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Requiem for a Dream

4.10  ·  Rating details ·  57,617 ratings  ·  1,506 reviews
In Coney Island, Brooklyn, Sarah Goldfarb, a lonely widow, wants nothing more than to lose weight and appear on a television game show. She becomes addicted to diet pills in her obsessive quest, while her junkie son, Harry, along with his girlfriend, Marion, and his best friend, Tyrone, have devised an illicit shortcut to wealth and leisure by scoring a pound of uncut hero ...more
Paperback, 279 pages
Published October 12th 1999 by Da Capo Press (first published 1978)
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George Mitton Yes. Although you know the plot in advance (the film is a fairly faithful adaptation), the sense of impending tragedy is, in my view, more intense in …moreYes. Although you know the plot in advance (the film is a fairly faithful adaptation), the sense of impending tragedy is, in my view, more intense in the novel than in the film. There is a claustrophobic horror to the novel that the film only partially captures.(less)
KT I'd actually recommend the other way around. The book has a very unique writing style that makes you feel immersed in the story. It gets you very invo…moreI'd actually recommend the other way around. The book has a very unique writing style that makes you feel immersed in the story. It gets you very involved in the book.
Don't get me wrong, the movie is great too. The book and movie kind of complete each other. But I would say start with the book.(less)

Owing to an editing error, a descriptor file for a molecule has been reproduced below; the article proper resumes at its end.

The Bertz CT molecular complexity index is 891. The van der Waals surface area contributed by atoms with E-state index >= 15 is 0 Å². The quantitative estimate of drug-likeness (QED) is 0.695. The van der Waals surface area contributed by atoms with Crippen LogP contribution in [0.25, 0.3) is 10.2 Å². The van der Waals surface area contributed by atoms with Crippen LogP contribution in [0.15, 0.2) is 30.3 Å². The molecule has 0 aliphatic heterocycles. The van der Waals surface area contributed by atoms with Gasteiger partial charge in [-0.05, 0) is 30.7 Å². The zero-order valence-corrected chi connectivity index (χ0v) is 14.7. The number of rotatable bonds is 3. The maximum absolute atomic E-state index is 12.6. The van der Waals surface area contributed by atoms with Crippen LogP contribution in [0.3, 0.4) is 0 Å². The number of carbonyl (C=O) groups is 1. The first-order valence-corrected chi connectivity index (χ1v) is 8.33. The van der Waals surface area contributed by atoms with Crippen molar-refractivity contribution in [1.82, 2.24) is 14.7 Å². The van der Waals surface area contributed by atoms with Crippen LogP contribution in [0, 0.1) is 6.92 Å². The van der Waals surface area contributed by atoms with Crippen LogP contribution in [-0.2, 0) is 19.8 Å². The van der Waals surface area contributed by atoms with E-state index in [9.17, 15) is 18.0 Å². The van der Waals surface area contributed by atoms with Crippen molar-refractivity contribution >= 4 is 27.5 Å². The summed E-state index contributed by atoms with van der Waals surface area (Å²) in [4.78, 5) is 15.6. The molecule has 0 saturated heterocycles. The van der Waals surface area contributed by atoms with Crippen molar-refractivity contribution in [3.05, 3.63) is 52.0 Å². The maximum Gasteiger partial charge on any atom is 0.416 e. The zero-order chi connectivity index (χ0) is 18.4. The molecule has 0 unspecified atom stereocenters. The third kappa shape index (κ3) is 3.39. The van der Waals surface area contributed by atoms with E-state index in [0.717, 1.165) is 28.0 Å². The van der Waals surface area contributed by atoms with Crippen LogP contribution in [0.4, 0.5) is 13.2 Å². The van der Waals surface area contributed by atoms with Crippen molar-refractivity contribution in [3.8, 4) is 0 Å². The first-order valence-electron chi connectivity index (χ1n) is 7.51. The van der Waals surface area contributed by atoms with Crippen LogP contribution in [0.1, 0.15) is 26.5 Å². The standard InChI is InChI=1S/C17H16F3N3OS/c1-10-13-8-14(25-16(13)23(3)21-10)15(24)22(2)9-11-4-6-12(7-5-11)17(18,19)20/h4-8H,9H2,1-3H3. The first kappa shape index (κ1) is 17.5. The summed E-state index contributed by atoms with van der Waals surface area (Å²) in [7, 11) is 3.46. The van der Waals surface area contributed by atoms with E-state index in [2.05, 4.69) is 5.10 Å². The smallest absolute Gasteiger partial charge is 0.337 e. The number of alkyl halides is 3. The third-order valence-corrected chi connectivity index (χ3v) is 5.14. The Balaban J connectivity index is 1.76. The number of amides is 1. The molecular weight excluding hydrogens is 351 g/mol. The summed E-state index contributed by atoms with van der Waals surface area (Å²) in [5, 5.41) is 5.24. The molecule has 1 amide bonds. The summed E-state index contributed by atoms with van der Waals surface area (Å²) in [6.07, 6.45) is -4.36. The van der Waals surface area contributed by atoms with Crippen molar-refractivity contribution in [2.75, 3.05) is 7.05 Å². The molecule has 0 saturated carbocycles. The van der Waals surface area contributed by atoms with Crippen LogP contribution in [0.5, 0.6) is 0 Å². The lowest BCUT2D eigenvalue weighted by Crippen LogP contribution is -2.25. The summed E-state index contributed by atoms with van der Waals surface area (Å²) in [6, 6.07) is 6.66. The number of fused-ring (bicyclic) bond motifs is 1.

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Jul 04, 2014 rated it really liked it
First published in 1978, seven years after the start of the War on Drugs, Requiem for a Dream tracks the course of four lives as they’re destroyed by addiction. The novel is written in the stream-of-consciousness mode, but far from the eloquent formalism of modernists like Woolf or the rambling spontaneity of the less talented Beat writers, Selby’s prose reads as frenetic, tense, and unsettling. His characters’ thoughts become increasingly repetitive and distorted as they succumb to opioid addic ...more
MAN. That's some fucked up shit, right there. I have so much to say that I don't know where to begin. I've seen the movie, I knew what to expect - but I still feel a deep sadness, revulsion, and shock after finishing the book. It's just... traumatizing. Brilliant, but traumatizing.

I'll say now that if you're concerned about spoilers - just move on. I cannot avoid spoilers in this one... so continue reading if you want, but don't bitch if you get spoiled on the book or movie.

It's been years since
K.D. Absolutely
Sep 23, 2010 rated it really liked it
Shelves: 1001-core, drama
We all want to have better lives. When I was young, I wanted to be a teacher my father said no money in teaching. So, I wanted to be an agriculturist he said you will be digging dirt till the day you die. So, I wanted to be a priest priests die with their ass dirty as no one takes care of them. So, what? Why not be a doctor? Okay. After becoming a medtech, what? But he did not have money to send me to a medical school. Ha ha ha ha

In my iPod, I have this song by The Pussycat Dolls. One morning,
Jul 16, 2008 rated it did not like it
Shelves: literary
Am I the only person in the world who thought this book was terrible? From the Amazon reviews, apparently so. The book is all narrative and dialouge. In other words, all telling with virtually no "showing."

And what's up with cramming everyone's dialogue into the same paragraph so you can't always tell who is speaking? Why not just break it normally so it's clear? Or for goodness sake, use quotation marks. And can you get any more pretentious than being too good to use an apostraphe when you wri
Ahmad Sharabiani
Requiem for a Dream, Hubert Selby Jr.

Requiem for a Dream is a 1978 novel by American writer Hubert Selby Jr.

This story follows the lives of Sara Goldfarb, her son Harry, his girlfriend Marion Silver, and his best friend Tyrone C. Love, who are all searching for the key to their dreams in their own ways.

In the process, they fall into devastating lives of addiction. Harry and Marion are in love and want to open their own business; their friend Tyrone wants to escape life in the ghetto.

To achiev
Parthiban Sekar